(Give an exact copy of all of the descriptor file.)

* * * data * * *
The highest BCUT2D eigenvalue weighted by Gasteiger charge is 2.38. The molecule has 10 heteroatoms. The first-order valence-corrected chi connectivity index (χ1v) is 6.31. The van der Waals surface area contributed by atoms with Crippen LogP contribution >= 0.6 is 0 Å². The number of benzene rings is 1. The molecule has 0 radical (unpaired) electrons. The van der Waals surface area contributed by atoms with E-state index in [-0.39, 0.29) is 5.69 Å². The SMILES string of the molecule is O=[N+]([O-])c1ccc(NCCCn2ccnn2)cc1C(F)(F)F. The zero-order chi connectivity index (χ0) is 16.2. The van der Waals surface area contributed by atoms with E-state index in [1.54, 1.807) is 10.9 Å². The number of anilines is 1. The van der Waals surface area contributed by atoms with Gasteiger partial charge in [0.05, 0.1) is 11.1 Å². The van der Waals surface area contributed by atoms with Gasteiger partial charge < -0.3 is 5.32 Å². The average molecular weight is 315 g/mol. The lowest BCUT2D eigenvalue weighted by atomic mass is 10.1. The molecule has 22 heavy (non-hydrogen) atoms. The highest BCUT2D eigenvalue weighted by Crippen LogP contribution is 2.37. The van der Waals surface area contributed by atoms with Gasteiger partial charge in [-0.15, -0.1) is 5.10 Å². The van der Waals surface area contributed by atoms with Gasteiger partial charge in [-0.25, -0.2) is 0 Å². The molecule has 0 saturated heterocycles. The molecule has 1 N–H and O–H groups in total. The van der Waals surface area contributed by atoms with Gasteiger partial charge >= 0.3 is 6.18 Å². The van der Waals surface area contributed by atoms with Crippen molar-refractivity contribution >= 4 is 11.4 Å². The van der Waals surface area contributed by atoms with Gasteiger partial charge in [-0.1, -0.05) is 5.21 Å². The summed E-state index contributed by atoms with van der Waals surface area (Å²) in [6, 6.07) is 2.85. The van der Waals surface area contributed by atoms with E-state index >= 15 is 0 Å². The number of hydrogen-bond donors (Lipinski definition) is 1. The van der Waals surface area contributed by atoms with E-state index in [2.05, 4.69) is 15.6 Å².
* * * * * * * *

The highest BCUT2D eigenvalue weighted by Gasteiger charge is 2.38. The molecule has 10 heteroatoms. The first-order valence-corrected chi connectivity index (χ1v) is 6.31. The van der Waals surface area contributed by atoms with Crippen LogP contribution >= 0.6 is 0 Å². The number of benzene rings is 1. The molecule has 0 radical (unpaired) electrons. The van der Waals surface area contributed by atoms with E-state index in [-0.39, 0.29) is 5.69 Å². The SMILES string of the molecule is O=[N+]([O-])c1ccc(NCCCn2ccnn2)cc1C(F)(F)F. The zero-order chi connectivity index (χ0) is 16.2. The van der Waals surface area contributed by atoms with E-state index in [1.54, 1.807) is 10.9 Å². The number of anilines is 1. The van der Waals surface area contributed by atoms with Gasteiger partial charge in [0.05, 0.1) is 11.1 Å². The van der Waals surface area contributed by atoms with Gasteiger partial charge < -0.3 is 5.32 Å². The average molecular weight is 315 g/mol. The lowest BCUT2D eigenvalue weighted by atomic mass is 10.1. The molecule has 22 heavy (non-hydrogen) atoms. The highest BCUT2D eigenvalue weighted by Crippen LogP contribution is 2.37. The van der Waals surface area contributed by atoms with Gasteiger partial charge in [-0.15, -0.1) is 5.10 Å². The van der Waals surface area contributed by atoms with Gasteiger partial charge in [-0.25, -0.2) is 0 Å². The molecule has 0 saturated heterocycles. The molecule has 1 N–H and O–H groups in total. The van der Waals surface area contributed by atoms with Gasteiger partial charge >= 0.3 is 6.18 Å². The van der Waals surface area contributed by atoms with Crippen molar-refractivity contribution >= 4 is 11.4 Å². The van der Waals surface area contributed by atoms with Gasteiger partial charge in [-0.1, -0.05) is 5.21 Å². The summed E-state index contributed by atoms with van der Waals surface area (Å²) in [6, 6.07) is 2.85. The van der Waals surface area contributed by atoms with E-state index >= 15 is 0 Å². The number of hydrogen-bond donors (Lipinski definition) is 1. The van der Waals surface area contributed by atoms with E-state index in [2.05, 4.69) is 15.6 Å².